Who We Are
At Another Way we support people’s right to make their own informed decisions about their care, especially concerning psychiatric drugs. We go to great lengths to inform people about alternatives to conventional psychiatric treatments, and help them access these alternatives when they want to.
You do not need to have a mental illness diagnosis to come to Another Way. We encourage anyone with an interest in what we’re all about to stop by and check us out! We do ask that everyone who comes to our Community Center be respectful, and supportive of our mission. We believe when people join together to share meals, make art, play music, or talk about what captivates them, connections occur. Through these connections it becomes easier to see that every human being is a unique, complex individual.
We believe that the ways people act in the world which so often get labeled “mental illness,” can have so much more to do with what happened to a person, than what is “wrong” with a person. Most of Another Way’s community members have survived trauma of some kind. Because of our diverse population and belief that every individual has the right to decide their own fate, we encourage people to come to us for the help they’d like. Our staff does not have caseloads. There are no clients. We are a peer-run organization. This means that everyone who works at Another Way has had their own lived experiences with the mental health system, and we’re all willing to share our experiences. The ability to genuinely empathize is invaluable. We help each other through the hardest times and celebrate the best ones.
In addition to keeping things running smoothly at our Community Center, Another Way employees are involved in state and federal work groups, advisory committees, and inter-agency collaborations. We are working to create a more enlightened system of care, which all people can afford, in which it won’t be necessary to receive a stigmatizing diagnosis to gain access to resources and care.
Who We Serve
An integral part of our mission is to provide a safe, welcoming, creative space for people who have experienced psychiatric interventions, trauma, addiction, poverty, and homelessness. We have a well deserved reputation for helping people who have “fallen through the cracks” of mainstream agencies and programs.
Another Way welcomes allies in the larger community who support our mission and want to be part of a dynamic and vibrant community, whether or not they’ve had the experiences previously mentioned. There are many ways to be involved so please don’t hesitate to contact us if you’re interested in helping out.
A Short History of Another Way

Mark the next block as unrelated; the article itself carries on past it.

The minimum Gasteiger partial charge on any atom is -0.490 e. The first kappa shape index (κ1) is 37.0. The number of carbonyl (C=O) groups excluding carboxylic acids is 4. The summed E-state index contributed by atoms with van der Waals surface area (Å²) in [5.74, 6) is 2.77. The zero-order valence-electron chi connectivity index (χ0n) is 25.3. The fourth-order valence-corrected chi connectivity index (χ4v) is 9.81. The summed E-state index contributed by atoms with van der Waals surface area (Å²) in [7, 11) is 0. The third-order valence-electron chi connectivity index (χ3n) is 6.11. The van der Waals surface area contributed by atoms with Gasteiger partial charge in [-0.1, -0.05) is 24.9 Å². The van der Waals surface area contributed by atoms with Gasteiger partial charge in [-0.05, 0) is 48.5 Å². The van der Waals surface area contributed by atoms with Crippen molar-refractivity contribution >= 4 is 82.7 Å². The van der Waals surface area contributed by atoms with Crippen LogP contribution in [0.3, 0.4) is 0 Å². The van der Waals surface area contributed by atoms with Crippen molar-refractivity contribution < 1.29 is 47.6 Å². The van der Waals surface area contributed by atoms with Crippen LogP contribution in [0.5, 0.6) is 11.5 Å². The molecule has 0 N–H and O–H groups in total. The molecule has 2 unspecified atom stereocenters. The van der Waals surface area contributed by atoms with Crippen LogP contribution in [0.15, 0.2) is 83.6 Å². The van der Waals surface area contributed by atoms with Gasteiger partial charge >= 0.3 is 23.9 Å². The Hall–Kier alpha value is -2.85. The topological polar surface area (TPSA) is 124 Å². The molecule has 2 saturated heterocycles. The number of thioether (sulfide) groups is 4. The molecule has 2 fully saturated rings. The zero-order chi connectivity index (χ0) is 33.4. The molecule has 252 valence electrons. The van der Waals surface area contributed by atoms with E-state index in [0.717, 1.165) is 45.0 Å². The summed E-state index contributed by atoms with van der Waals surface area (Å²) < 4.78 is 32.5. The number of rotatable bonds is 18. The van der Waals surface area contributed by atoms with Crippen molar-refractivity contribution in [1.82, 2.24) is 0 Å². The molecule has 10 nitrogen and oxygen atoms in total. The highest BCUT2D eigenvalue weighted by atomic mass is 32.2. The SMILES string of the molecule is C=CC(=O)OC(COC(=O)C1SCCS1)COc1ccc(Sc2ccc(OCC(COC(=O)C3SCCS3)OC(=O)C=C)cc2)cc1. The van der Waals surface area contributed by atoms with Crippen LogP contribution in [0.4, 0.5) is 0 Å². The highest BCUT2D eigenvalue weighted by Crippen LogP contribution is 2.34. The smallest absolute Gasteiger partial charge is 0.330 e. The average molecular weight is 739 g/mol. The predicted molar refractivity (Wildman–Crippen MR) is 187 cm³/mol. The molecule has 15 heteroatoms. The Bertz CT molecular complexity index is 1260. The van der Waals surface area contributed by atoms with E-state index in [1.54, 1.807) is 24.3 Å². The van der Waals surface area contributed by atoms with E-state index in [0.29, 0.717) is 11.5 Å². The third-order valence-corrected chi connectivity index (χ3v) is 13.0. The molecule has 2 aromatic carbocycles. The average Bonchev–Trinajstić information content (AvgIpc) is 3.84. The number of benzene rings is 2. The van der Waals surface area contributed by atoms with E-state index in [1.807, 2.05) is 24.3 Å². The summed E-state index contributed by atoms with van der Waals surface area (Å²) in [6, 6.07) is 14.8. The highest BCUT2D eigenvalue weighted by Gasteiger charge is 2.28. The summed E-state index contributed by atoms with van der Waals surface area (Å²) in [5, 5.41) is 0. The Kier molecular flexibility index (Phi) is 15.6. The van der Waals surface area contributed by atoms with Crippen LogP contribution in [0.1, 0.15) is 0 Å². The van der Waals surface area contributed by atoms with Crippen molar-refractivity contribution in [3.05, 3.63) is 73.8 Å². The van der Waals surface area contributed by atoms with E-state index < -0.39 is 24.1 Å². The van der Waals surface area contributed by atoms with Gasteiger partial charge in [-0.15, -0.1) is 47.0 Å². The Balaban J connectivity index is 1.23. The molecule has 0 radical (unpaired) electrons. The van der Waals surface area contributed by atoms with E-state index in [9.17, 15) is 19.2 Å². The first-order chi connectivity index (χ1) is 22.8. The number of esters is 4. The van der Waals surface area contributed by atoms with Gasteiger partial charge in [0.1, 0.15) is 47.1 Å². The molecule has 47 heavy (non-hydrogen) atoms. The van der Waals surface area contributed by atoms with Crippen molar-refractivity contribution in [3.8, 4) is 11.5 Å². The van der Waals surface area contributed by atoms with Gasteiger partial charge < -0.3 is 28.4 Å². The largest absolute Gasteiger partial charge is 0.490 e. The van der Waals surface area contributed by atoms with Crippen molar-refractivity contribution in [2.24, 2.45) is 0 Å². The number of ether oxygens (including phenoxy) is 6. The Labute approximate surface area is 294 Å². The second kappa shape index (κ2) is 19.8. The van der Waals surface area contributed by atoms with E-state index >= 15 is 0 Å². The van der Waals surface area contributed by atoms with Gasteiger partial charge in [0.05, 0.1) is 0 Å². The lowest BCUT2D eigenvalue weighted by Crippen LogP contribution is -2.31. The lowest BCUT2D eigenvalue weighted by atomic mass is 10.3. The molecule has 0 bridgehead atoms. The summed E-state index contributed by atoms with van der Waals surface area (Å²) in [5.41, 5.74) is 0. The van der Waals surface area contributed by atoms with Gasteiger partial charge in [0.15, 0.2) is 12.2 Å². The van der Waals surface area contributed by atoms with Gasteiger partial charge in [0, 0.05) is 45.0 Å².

The first peer run project for psychiatric survivors in Vermont was Eden Express. Through the efforts of Kate Quinn, Eden Express received funding in 1982 and set up shop behind the Montpelier Police Station. Tom Blanchard and Donald Stoltz ran the center. After one year Eden Express was succeeded by Inside Out.
Inside Out hosted a weekly gathering on Friday evenings featuring an art group followed by a shared meal. The gatherings took place in a large room, at an alternative high school founded by Anthony Pollina.
Meanwhile, Kate Quinn was busy working on a new groundbreaking project. In 1984, dissatisfied with the services offered by the local community mental health centers, Kate founded Another Way. Kate’s hope was to create a space for peer-support and alternative healing. Kate says, “We all started out trying to create a place that was different from the system and serve the people who we knew were rebels.” She obtained a small grant through the Department of Mental Health, and with help from Paul Dorfner, created a peer-run group for consumers and families.
In 1985 the alternative high school, where Inside Out hosted Friday night gatherings, closed down. Suddenly, Inside Out was in need of new space. This was the beginning of a partnership between Another Way and Inside Out. The Friday night gatherings moved to Another Way and after a year of sharing space the two programs merged.
Another Way’s first location was on 25 East State Street, in a small three-room apartment, below a group home for people with developmental disabilities. The center was open to psychiatric survivors, their families, friends, and allies. Volunteers ran it informally; there were no paid staff. Tom Blanchard and Bill Newhall continued the tradition of Friday night dinners.
By 1986 Kate was exhausted and needed a break. Bill Newhall assumed her responsibilities and formed Green Mountain Support Group Inc. to run Another Way. Despite several moves, and various obstacles, Another Way managed to stay open. Eventually, Another Way’s doors were open eight hours a day, seven days a week, 365 days a year. Clearly, there was community need for a safe, supportive, alternative environment for psychiatric survivors.